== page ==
Wave processes

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Wave processes

The extent to which the shape of a beach or coast is altered depends largely on the action of waves upon it. Waves can be gentle and infrequent or larger, more frequent and more powerful.

The formation of waves and their size and shape is a result of the exchange of energy from wind blowing over the sea. The longer the wind blows for, and the greater the distance it blows over, the larger the waves that result, and the greater their energy.

Other factors include:

  1. Wind strength.
  2. Time wind blows for.
  3. Distance (fetch).

In the UK, the direction of maximum fetch is from the South West (for example, if you stand at Lands End, your nearest land mass is the USA) this is why the Cornish Coastline can experience huge high-energy waves.

Constructive waves

These are depositional waves as they lead to sediment build up, and are most common where a large fetch exists. They tend to have a low gradient, a larger swash than backwash, low energy and an elliptical orbit. The wave period is long, with 6-8 waves breaking in a minute.

Destructive waves

These act as agents of erosion, because backwash is greater than swash. They are most common where fetch is short, have a mainly circular orbit, a steep gradient, and 'plunge' onto the beach. The wave period is short, with 12-14 waves breaking per minute.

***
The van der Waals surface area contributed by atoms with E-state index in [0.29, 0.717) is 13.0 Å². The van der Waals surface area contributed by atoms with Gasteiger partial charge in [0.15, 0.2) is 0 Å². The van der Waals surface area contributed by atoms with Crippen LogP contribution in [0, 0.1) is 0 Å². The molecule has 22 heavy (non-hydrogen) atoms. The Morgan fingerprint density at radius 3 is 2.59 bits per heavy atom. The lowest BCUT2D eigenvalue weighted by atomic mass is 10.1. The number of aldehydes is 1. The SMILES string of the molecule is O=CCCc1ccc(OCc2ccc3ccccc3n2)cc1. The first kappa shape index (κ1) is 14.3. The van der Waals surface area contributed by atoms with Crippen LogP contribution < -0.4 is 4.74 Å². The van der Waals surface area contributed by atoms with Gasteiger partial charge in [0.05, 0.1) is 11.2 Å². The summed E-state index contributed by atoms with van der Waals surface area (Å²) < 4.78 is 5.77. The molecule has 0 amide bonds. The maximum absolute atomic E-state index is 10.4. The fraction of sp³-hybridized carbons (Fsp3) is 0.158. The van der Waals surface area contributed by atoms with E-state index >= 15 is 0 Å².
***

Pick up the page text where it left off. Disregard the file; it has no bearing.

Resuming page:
Wave fetch: The distance of open water over which a wave has passed. Maximum fetch is the distance from one coastline to the next landmass, it often coincides with prevailing wind direction (South West in the UK).

Wave crest: Highest point of a wave.

Wave trough: Lowest point of a wave.

Wave height: Distance between trough and crest.

Wave length: Distance between one crest/trough and the next.

Swash: Water movement up a beach.

Backwash: Water movement down a beach.

Wave definitions

It is very rare for waves to approach a regular uniform coastline, as most have a variety of bays, beaches and headlands.

Because of these features, the depth of water around a coast varies and as a wave approaches a coast its progress is modified due to friction from the seabed, halting the motion of waves.

As waves approach a coast they are refracted so that their energy is concentrated around headlands but reduced around bays. Waves then tend to approach coastline parallel to it, and their energy decreases as water depth decreases.

The process of refraction is outlined below:

Wave refraction